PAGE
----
Read article on The Personality Cafe here.

“Borderline Personality Disorder and Narcissistic Rage”

I don’t generally like the sort of comparisons I see so often that stigmatize BPD as a less stable, “crazier” form of NPD, but it’s a fact that people with both disorders have problems with rage, and their rage can manifest in very similar ways, even though the motives behind the rage are different.

Here’s an article from Narcissist’s Wife that talks about the similarities and differences, and how you can protect yourself from the angry B’s. (sorry for the bad pun, I couldn’t resist).

Borderline Personality Disorder and Narcissistic Rage

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Credit: http://www.narcissistswife.com/

Borderline Personality Disorder has many symptoms in common with Narcissism. In fact, the two disorders often overlap to some extent. This can cause a lot of confusion for the spouses and partners of these people as they go from seemingly normal and ok and you start thinking “well, maybe they aren’t a narc, maybe they were just having ________” (Insert whatever excuse you happen to go to when they’re behaving badly). Not everyone is 100% psychopathic Narcissist with the heart of a snake. As with anything in life, sometimes Narcissism comes in shades of grey.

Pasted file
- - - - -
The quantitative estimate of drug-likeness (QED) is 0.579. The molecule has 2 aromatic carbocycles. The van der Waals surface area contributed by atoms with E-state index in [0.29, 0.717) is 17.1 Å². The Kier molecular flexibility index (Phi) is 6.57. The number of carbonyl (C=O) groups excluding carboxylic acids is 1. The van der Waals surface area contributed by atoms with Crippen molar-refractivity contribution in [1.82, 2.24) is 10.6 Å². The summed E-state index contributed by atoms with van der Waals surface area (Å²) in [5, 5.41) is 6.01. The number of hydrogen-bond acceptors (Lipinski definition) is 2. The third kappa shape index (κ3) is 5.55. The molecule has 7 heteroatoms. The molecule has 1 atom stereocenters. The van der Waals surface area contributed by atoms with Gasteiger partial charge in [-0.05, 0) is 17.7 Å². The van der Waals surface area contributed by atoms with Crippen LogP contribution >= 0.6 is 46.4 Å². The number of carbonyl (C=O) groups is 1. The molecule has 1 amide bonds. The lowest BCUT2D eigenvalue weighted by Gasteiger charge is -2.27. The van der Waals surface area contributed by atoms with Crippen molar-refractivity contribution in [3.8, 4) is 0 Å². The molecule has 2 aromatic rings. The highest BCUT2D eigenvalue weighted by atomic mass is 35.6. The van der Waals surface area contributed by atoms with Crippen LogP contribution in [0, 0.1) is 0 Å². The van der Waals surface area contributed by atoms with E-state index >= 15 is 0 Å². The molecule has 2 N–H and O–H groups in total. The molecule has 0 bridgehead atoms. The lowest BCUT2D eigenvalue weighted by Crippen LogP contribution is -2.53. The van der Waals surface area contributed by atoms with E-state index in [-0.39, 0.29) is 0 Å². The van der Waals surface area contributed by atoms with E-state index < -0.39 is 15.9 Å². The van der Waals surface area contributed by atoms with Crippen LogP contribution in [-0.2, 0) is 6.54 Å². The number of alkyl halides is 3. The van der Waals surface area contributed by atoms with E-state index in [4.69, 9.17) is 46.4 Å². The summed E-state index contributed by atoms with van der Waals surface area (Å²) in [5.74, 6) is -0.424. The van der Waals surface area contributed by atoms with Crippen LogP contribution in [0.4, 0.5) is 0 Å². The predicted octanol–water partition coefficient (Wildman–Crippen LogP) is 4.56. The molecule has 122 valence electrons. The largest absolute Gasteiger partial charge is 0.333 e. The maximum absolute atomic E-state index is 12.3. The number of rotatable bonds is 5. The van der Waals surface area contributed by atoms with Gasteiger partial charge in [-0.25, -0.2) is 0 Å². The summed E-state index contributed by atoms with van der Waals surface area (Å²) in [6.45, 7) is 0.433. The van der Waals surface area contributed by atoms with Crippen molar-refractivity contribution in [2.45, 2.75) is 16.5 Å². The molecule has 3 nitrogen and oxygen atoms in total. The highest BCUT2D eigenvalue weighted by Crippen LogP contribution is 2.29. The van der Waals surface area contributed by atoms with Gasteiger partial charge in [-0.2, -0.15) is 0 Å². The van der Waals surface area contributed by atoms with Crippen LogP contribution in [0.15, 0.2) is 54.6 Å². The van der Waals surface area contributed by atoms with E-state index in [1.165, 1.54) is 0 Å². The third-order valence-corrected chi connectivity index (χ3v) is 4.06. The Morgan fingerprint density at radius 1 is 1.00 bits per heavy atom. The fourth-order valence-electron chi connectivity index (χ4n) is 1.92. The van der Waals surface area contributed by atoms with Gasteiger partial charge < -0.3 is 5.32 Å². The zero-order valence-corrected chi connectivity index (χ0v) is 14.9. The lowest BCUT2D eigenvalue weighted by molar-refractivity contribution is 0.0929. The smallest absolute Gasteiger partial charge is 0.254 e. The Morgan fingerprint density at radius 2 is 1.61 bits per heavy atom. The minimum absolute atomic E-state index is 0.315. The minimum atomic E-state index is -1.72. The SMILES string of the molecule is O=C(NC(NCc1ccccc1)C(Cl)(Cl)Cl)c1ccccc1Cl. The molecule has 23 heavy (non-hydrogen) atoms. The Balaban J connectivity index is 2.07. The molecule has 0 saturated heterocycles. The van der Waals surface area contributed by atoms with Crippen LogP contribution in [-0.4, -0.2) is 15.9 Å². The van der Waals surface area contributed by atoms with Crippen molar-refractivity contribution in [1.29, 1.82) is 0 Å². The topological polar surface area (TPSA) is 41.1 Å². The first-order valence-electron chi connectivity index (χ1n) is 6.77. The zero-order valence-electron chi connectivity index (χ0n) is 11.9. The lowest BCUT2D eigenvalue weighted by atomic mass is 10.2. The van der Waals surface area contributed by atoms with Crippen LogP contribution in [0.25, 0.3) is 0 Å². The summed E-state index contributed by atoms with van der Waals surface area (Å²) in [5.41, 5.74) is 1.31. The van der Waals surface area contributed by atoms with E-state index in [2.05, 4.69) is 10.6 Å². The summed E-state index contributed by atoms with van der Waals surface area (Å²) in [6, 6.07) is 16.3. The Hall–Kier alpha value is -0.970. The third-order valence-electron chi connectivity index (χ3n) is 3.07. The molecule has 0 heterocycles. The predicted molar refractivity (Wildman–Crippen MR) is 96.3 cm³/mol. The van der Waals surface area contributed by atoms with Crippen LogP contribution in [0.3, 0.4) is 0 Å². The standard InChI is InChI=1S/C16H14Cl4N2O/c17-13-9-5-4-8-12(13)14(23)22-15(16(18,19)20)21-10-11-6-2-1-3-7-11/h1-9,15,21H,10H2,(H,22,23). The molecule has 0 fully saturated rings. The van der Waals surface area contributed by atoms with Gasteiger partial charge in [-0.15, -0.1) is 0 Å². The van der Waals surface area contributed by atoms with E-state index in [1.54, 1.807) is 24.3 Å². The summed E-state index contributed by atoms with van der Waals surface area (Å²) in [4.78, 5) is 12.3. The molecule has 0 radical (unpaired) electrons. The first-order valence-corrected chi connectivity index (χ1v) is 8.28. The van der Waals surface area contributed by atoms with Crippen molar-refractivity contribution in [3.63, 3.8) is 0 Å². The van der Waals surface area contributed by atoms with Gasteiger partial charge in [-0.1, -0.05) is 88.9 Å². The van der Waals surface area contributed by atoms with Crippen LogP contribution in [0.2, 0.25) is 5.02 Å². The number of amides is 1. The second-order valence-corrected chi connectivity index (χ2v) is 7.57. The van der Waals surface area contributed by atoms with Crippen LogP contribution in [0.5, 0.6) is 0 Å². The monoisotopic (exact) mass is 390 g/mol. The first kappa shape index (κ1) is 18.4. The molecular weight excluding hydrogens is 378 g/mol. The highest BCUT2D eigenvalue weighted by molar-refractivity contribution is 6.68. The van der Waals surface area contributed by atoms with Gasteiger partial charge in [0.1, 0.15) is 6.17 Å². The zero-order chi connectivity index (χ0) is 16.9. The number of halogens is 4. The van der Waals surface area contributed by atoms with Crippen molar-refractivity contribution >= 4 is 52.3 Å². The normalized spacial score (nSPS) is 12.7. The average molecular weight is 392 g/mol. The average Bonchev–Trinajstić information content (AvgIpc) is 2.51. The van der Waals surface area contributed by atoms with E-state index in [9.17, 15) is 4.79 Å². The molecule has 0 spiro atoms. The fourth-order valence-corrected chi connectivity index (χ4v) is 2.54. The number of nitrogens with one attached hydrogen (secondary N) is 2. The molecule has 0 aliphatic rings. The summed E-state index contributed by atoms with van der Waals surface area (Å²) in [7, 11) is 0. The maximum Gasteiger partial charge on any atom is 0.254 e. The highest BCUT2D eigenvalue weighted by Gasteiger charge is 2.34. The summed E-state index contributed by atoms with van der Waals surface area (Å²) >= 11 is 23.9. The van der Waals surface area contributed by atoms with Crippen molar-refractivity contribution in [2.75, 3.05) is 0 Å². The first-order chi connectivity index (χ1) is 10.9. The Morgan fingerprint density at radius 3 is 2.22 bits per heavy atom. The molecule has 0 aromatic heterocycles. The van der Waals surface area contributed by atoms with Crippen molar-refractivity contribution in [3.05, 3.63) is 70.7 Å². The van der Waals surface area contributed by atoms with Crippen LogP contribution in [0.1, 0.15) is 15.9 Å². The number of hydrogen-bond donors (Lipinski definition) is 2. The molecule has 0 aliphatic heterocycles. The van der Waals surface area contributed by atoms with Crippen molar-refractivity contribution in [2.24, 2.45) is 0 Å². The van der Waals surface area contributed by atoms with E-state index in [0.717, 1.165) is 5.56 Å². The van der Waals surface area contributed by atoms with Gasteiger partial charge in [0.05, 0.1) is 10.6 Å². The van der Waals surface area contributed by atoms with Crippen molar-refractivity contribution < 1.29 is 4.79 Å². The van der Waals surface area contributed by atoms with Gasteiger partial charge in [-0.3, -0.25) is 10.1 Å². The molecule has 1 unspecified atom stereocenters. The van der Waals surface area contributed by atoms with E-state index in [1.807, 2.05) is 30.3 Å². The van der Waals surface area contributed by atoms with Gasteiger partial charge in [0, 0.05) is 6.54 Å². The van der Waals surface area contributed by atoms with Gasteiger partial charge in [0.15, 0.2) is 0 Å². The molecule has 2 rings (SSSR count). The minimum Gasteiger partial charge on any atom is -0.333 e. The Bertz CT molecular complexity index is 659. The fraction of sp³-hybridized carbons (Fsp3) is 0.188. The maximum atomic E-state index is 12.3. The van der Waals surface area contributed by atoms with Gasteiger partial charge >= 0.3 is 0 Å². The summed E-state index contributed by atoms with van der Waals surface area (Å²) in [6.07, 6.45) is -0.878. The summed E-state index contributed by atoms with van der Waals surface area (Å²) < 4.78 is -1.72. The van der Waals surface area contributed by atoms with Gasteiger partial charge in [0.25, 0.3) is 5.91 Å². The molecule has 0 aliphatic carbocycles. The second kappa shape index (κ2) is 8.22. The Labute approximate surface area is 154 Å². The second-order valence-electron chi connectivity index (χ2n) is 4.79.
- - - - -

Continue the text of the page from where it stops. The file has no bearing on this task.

All that said, Borderline Personality Disorder can express itself in ways very similar to Narcissism and one of the most common is in rage. The temper tantrums narcissists throw are very similar to a Borderline, though they are motivated by different things. Knowing these things may help you not only anticipate an explosion, but temper it as well.

Borderline Outburst

Unlike a Stone Cold Narcissist (who uses rages to manipulate, control, and assert his superiority) borderlines are extremely insecure and emotionally unstable. Nearly all their emotions go up and down (leading one to question Bipolar disorder) but anger is the most difficult for those around him/her to put up with. Their intense and fiery anger comes from a deep belief that you don’t care about them, are not listening to them or are otherwise not meeting their needs. They strike out in pain to punish the one who they believe is hurting them. Unfortunately, this may all be in their heads, and their pain could actually be coming from another source that they are not prepared to deal with or that they are otherwise bound to not be able to express anger at, so you become their emotional punching bag.